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Defeat really stings Lakers

Times Staff Writer

Kobe Bryant played, but it didn’t matter.

The Lakers were lost Wednesday, with or without Bryant, falling to a struggling New Orleans team for a variety of reasons, 105-89, in front of a quickly exiting crowd at Staples Center.

Luke Walton’s three-point shooting wasn’t working. The center position wasn’t clicking. Chris Paul wasn’t on their team and Jannero Pargo used to be, but no longer.

In a season that has surpassed expectations, Wednesday wasn’t one of the finest days for the Lakers.

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The Hornets played without three significant players -- Peja Stojakovic, David West and Bobby Jackson -- but managed to get rid of a five-game losing streak thanks to Paul (26 points, 11 assists) and Pargo (21 points), who was cut by the Lakers during the 2003-04 season.

The Lakers, now 12-6 and with only two games left in the generous home-friendly portion of their schedule, will be tested further in their next pocket of games.

After a home game Friday against Atlanta, the Lakers play host to San Antonio on Sunday, play back-to-back road games in Houston and Dallas, and return home to play Houston again next Friday.

Sensing that an effort like the one Wednesday won’t do much against the Texas teams, Coach Phil Jackson couldn’t quite categorize the Lakers as contenders.

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“We’re not in competition with San Antonio yet,” Jackson said. “This team isn’t at that level. We haven’t shown that we can play at that level in a game. So those games, we just have to play above our experience and our precision that we normally do. We have to bring a lot more to the game than we showed tonight.”

In addition to experience and precision, it would be a good idea to pack the rebounding, three-point accuracy and free-throw accuracy for the next few games.

The Lakers, who had won three in a row, were overwhelmed on the boards, 49-31, made only three of 19 three-point attempts (15.8%) and only 14 of 23 free throws (60.9%).

Walton, the league leader in three-point accuracy coming into the game, missed all four of his attempts from behind the arc. Andrew Bynum and Kwame Brown combined for nine points in 37 minutes.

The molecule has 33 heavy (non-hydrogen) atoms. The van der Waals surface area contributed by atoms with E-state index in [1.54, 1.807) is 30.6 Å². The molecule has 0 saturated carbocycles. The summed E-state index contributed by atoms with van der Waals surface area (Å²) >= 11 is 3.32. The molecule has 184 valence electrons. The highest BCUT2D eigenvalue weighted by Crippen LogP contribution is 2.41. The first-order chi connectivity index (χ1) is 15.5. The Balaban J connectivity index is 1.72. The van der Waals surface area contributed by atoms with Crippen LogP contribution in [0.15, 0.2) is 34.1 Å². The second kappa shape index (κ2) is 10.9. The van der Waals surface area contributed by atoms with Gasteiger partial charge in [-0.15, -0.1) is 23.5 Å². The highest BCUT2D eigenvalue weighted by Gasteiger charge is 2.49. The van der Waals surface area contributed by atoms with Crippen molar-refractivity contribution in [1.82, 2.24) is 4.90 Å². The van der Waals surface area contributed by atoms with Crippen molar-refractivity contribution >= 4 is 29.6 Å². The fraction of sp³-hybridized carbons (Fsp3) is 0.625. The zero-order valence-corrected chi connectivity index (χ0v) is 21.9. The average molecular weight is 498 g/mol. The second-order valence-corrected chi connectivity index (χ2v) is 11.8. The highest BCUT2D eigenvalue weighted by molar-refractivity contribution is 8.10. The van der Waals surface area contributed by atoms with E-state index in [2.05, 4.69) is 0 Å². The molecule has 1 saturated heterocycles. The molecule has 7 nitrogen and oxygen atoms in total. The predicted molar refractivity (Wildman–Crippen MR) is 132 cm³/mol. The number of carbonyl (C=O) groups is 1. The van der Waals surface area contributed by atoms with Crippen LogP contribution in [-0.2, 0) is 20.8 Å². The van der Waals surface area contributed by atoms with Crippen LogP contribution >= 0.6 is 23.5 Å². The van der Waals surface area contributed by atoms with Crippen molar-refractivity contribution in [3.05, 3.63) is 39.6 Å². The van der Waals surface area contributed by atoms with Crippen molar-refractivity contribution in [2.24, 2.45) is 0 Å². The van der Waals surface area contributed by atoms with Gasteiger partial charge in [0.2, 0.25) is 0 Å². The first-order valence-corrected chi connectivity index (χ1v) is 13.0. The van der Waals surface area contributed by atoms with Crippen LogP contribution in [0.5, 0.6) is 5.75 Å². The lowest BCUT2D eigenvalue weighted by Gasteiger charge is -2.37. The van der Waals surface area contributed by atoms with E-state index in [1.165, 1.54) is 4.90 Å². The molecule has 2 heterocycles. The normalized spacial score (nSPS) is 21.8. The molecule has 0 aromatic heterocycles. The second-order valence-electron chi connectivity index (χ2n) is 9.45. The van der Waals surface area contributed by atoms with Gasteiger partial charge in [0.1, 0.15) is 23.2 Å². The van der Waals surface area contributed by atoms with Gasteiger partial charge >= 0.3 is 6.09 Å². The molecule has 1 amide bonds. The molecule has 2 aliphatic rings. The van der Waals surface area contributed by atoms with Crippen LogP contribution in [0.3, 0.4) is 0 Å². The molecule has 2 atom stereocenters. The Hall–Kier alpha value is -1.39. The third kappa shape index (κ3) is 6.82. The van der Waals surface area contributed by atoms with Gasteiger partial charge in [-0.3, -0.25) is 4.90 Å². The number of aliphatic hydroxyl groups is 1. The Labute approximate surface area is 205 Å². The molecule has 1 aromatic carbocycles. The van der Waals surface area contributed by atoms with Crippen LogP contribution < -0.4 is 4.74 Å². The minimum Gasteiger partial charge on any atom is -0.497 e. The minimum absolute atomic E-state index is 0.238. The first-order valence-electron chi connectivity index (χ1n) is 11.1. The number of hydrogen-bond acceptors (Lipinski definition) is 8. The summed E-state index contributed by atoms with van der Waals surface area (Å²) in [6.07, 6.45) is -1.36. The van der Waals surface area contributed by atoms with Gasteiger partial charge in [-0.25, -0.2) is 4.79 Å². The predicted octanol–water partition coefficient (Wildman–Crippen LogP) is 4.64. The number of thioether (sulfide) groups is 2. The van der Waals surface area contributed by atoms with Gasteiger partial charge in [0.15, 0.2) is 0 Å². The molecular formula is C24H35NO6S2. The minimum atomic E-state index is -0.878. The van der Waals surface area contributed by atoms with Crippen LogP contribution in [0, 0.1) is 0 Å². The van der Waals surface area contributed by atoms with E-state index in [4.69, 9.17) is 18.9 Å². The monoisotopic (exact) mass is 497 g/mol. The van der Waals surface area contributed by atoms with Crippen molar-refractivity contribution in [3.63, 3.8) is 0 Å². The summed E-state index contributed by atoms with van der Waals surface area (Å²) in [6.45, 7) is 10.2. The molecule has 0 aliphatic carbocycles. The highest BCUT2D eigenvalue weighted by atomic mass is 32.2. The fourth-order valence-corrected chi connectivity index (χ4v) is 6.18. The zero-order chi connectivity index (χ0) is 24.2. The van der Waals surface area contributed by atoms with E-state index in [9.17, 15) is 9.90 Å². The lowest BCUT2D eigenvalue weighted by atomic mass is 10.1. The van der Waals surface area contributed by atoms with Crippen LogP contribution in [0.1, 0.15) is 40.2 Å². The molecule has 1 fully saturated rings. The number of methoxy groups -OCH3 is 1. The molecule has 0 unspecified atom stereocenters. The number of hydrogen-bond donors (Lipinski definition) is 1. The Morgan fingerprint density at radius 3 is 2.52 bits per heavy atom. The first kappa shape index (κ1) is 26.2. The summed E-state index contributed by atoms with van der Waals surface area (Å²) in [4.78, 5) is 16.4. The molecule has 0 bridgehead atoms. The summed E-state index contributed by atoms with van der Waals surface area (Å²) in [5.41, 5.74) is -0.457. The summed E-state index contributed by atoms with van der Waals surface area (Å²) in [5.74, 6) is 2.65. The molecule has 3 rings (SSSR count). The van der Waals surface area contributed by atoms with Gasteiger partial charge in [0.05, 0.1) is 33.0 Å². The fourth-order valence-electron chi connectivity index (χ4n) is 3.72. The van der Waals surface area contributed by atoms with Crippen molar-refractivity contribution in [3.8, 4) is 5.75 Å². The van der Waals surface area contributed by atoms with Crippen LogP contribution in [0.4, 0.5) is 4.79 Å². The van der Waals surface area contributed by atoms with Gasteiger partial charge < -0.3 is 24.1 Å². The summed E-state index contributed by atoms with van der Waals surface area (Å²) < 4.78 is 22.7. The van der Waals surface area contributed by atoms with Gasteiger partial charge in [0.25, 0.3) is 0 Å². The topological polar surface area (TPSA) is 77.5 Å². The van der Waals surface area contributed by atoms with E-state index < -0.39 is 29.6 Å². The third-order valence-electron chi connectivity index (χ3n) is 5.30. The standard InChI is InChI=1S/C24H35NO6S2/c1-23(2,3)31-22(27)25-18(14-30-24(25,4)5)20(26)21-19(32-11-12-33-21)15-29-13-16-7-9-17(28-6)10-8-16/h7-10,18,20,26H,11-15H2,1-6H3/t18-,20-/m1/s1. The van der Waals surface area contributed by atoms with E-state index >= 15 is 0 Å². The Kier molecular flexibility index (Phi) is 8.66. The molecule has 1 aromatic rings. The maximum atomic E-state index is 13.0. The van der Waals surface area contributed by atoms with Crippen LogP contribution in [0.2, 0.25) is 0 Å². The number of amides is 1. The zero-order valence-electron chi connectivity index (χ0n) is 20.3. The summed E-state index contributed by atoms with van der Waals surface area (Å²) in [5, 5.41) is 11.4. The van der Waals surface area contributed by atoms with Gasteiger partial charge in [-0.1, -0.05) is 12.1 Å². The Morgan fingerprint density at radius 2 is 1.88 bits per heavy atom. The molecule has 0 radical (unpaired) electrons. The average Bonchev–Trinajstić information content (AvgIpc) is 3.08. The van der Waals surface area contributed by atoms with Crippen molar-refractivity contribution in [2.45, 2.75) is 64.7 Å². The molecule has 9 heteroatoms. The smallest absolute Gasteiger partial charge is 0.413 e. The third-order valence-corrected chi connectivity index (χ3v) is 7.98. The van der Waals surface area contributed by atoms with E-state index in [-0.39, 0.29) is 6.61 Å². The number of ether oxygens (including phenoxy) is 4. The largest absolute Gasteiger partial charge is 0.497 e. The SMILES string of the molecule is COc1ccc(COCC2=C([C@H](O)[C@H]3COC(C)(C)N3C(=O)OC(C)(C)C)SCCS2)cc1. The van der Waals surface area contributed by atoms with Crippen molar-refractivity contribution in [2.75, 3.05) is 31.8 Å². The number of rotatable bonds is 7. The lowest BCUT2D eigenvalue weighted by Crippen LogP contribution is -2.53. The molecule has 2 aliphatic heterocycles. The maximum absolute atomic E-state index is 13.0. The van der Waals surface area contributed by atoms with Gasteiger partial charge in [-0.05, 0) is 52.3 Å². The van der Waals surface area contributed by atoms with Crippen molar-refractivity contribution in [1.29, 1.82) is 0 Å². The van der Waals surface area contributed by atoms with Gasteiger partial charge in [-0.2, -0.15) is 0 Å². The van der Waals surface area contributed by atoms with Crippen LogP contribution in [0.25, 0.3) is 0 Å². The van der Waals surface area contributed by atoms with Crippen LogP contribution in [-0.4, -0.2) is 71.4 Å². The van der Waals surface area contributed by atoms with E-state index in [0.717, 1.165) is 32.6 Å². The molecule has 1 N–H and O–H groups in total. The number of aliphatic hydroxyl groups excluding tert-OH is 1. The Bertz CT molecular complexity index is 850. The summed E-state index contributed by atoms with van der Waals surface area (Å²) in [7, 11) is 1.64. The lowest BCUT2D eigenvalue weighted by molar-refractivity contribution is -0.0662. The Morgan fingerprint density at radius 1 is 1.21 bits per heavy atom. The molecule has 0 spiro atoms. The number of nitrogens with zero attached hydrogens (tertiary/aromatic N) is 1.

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Bryant played despite sustaining a sprained right ankle Monday against Indiana, although he was limited later in the game when the ankle tightened up on him. He stayed mostly on the perimeter, finishing with 24 points on 10-for-17 shooting in 37 minutes.

Lamar Odom had 20 points, but also seven turnovers and was part of a bizarre play that Jackson called one of the most unusual he had ever seen.

With the Lakers trailing, 93-87, after a pair of free throws by Paul, Odom took the ball out under the basket and, instead of passing it, began dribbling up court with it. He was called for a turnover that Jackson said he hadn’t witnessed since “junior high school, somewhere back [there].”

Said Odom: “I played bad throughout the whole game so I’m not surprised by it at all. I really didn’t take care of the ball. I guess it had an effect on all of us. We didn’t take care of the ball.”

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For the second time in a little more than a week, the Lakers failed to take care of a struggling opponent. Wednesday’s loss was reminiscent of their home loss to Milwaukee on Nov. 28.

There was, however, one notable exception: Paul.

The Lakers tried just about everything -- pressing up against Paul, laying off of him -- to no avail. Paul blew by just about everybody who tried to guard him. “Penetration, it’s a killer,” Jackson said.

Fans started heading for the exits after Rasual Butler’s leaner provided a 95-87 Hornets lead with 2:42 to play. Pargo’s three-pointer with 2:00 left sent another wave to the exits.

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One bit of good news for the Lakers was Bryant’s rapid return, although he scored only eight points in the second half.

“I couldn’t run the way I normally do, couldn’t explode going to the basket,” he said.

After scoring 34 points in the first quarter, the Lakers didn’t show much, putting up only 18 second-quarter points on the way to a 54-52 deficit. It got slightly worse in the third quarter, the Lakers emerging with a 75-71 deficit, and then came the fourth quarter.

mike.bresnahan@latimes.com

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